Collective redundancies and possible criminal liability: Supreme Court provides important clarification for administrators

United Kingdom

Recent news reports have highlighted that the number of corporate insolvencies has continued to rise during 2022 and 2023, with the retail sector being particularly affected. Many companies are struggling to meet the demands of repaying government support provided during lockdown, increased running costs and high wages coupled with lower demand due to the cost of living crisis.

Corporate insolvencies can impact employees in the affected business in many ways: an employer may be unable to pay wages, holiday pay or other sums due to employees and/or there may be a need to make mass redundancies. Insolvencies also carry concerns for the directors: they may be found guilty of wrongful trading; possible disqualification, as well as potential exposure to criminal liability for failing to notify the Secretary of State in relation to proposed collective redundancies. Section 193 of the Trade Union and Labour Relations (Consolidation) Act 1992 (TULRCA) requires a company to notify the Secretary of State of any proposals to make 20 or more redundancies within a 90-day period at one establishment, such notification to be made at least 30 days before the first dismissal takes place using the HR1 form. Whilst to date there has not been a conviction for failure to comply with this requirement there has been an increasing expectation that such a conviction may be forthcoming, and a recent case has come close. 

R (on the application of Palmer) v Northern Derbyshire Magistrates Court and Another [2023] UKSC 38 concerned the administration of USC (a wholly owned subsidiary of Sports Retail Limited) in 2015. During the administration, a large number of redundancies were made on the closure of USC’s Glasgow warehouse. Affected employees were awarded the maximum protective award by the employment tribunal for USC’s failure to undertake collective redundancy consultation. The HR1 form was not sent until after the employees had been dismissed and when the Insolvency Service queried the issue with USC’s administrators. Criminal charges were issued against Mr Palmer, one of the joint administrators and Mr Forsey, one of USC’s directors, regarding the failure to file the HR1 form. Mr Palmer entered a plea of not guilty and challenged the legality of the case against him. 

The issue to be determined by the Supreme Court was whether Mr Palmer as an administrator of USC could himself be guilty of the offence of failure to notify.

Overturning an earlier decision of a Magistrates’ Court, the Supreme Court determined that an administrator is not an ‘officer’ of the company within the meaning of section 194(3) of TULRCA. This was on the basis that an officer in that context means a person who holds an office within the constitutional structure of the company. The Court held that the Insolvency Act 1986 does not regard an administrator as an officer of the company over which the administrator is appointed. As a result, the allegations of criminal liability against Mr Palmer cannot progress.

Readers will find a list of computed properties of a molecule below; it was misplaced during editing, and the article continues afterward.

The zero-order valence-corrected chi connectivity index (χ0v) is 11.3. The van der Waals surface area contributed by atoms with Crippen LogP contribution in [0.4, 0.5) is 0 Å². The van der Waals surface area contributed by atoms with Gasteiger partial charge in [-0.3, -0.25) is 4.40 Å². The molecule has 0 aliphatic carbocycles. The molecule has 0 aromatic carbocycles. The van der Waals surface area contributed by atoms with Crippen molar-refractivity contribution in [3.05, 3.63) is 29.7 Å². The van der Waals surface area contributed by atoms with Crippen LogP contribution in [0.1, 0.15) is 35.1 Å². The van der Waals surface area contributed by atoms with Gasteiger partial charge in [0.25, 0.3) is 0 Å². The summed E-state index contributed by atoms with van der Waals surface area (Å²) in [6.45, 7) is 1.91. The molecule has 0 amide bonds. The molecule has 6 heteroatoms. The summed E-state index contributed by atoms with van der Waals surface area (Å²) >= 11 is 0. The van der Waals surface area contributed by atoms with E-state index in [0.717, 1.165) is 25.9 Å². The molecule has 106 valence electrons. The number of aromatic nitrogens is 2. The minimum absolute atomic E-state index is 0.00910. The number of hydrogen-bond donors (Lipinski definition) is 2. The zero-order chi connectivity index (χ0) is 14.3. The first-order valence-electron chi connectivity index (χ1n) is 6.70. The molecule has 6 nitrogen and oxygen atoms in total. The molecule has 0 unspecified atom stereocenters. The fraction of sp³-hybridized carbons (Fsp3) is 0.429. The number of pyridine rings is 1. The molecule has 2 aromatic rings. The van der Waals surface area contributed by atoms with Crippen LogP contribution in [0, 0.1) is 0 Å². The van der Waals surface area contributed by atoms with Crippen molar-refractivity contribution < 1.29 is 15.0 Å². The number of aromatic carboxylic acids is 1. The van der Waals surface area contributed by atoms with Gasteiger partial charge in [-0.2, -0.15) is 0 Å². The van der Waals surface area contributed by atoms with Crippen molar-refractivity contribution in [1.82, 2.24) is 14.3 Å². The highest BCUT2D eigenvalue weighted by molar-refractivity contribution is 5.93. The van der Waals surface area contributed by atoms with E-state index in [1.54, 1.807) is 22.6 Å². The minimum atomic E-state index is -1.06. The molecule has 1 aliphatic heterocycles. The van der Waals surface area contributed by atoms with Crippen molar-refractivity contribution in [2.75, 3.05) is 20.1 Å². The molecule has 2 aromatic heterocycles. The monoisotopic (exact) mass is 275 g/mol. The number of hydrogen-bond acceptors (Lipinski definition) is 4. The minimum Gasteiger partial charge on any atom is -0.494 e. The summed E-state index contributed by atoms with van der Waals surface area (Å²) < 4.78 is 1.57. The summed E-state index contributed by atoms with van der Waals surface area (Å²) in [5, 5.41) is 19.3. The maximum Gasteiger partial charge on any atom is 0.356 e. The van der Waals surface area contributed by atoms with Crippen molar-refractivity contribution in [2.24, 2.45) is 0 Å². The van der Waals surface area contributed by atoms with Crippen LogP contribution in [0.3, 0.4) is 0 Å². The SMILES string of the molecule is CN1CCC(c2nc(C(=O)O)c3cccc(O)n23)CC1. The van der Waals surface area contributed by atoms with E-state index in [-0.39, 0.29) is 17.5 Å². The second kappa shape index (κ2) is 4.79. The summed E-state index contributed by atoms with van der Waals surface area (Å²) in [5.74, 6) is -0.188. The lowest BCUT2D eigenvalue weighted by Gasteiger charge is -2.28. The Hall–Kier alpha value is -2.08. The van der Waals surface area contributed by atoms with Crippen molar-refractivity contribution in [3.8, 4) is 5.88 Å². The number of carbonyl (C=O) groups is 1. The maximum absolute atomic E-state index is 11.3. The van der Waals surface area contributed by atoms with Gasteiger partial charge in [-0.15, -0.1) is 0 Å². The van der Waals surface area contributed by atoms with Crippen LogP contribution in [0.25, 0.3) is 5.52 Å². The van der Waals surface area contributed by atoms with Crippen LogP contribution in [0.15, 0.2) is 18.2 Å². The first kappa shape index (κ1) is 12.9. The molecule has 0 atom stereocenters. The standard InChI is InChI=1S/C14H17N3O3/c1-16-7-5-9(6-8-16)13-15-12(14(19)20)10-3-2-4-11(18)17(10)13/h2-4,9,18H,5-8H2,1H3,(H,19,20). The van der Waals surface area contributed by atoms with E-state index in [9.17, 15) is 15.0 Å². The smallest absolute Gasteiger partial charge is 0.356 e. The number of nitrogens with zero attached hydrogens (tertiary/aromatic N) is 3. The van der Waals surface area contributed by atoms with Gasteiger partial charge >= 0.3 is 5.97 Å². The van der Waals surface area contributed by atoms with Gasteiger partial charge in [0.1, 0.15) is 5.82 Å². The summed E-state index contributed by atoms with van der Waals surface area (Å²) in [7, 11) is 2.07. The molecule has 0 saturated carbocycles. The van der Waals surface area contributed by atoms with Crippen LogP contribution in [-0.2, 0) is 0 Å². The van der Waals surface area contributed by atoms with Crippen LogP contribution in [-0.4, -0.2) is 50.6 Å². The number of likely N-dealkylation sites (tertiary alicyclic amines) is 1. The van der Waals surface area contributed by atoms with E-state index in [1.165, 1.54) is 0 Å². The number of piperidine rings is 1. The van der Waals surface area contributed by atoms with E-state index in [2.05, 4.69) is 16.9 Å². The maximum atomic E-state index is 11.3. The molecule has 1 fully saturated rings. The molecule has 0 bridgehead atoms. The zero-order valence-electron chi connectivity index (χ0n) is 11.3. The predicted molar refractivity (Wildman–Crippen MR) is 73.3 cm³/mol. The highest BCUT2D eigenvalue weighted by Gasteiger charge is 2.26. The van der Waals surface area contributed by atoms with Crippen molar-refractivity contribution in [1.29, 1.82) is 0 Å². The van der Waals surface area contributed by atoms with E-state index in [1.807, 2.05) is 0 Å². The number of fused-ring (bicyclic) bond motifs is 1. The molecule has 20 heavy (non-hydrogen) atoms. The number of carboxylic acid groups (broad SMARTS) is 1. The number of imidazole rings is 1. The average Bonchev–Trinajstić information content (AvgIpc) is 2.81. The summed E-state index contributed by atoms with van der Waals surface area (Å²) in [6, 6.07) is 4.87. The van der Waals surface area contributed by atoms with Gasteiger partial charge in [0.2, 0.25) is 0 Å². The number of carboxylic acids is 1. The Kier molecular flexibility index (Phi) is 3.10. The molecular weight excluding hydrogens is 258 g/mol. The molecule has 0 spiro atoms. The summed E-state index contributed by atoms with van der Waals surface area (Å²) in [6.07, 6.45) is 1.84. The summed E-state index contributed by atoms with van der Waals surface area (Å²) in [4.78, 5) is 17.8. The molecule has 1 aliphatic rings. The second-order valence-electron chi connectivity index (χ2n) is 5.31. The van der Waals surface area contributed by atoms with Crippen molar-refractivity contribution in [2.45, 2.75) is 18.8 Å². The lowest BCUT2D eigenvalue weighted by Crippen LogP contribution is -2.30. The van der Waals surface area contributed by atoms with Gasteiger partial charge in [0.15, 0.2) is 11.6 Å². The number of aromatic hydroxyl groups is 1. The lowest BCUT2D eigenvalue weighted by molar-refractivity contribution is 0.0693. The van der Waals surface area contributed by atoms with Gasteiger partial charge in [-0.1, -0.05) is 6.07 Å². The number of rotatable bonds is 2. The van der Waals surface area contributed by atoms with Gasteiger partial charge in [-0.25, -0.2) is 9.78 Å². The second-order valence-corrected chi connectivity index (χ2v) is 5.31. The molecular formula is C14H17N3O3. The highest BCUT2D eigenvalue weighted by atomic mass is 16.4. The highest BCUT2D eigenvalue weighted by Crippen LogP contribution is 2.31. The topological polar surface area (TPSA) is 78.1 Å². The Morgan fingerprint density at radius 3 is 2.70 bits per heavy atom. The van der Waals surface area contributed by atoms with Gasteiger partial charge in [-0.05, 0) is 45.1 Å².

Whether the case against Mr Forsey progresses is yet to be seen and the prosecution will face an uphill struggle because, in administration scenarios, it can be difficult to establish the necessary intent exists to make collective redundancies so as to trigger the duty to notify until the administrator is actually appointed. The administrator’s primary statutory duty is to rescue the business, and therefore up until the time of their appointment the directors of a company might consider that collective redundancies could be avoided, and the duty to notify would not be triggered. Just the risk of an administrator being appointed is unlikely to be enough to trigger the duty. However, once the administrator has been appointed a reasonably quick decision is likely to be made as to whether collective redundancies are required and the HR1 form filed.

Any case needs to be considered on its own facts including whether any ‘special circumstances’ existed which meant that it was not possible to comply with the duty to notify. It is noteworthy that in the circumstances of USC it did not file the HR1 form until after the redundancies had been implemented.

The Supreme Court’s decision brings useful clarification to the potential exposure for administrators in respect of the duty to notify the Secretary of State in relation to collective redundancies. However, despite the personal reprieve for administrators, there is a continuing risk of a criminal conviction and potential personal liability for directors where a company fails to file an HR1 form. The potential trigger and timing of this duty therefore remains an important consideration for directors of a business in distress and, as a matter of professional practice, for administrators appointed to help rescue that business.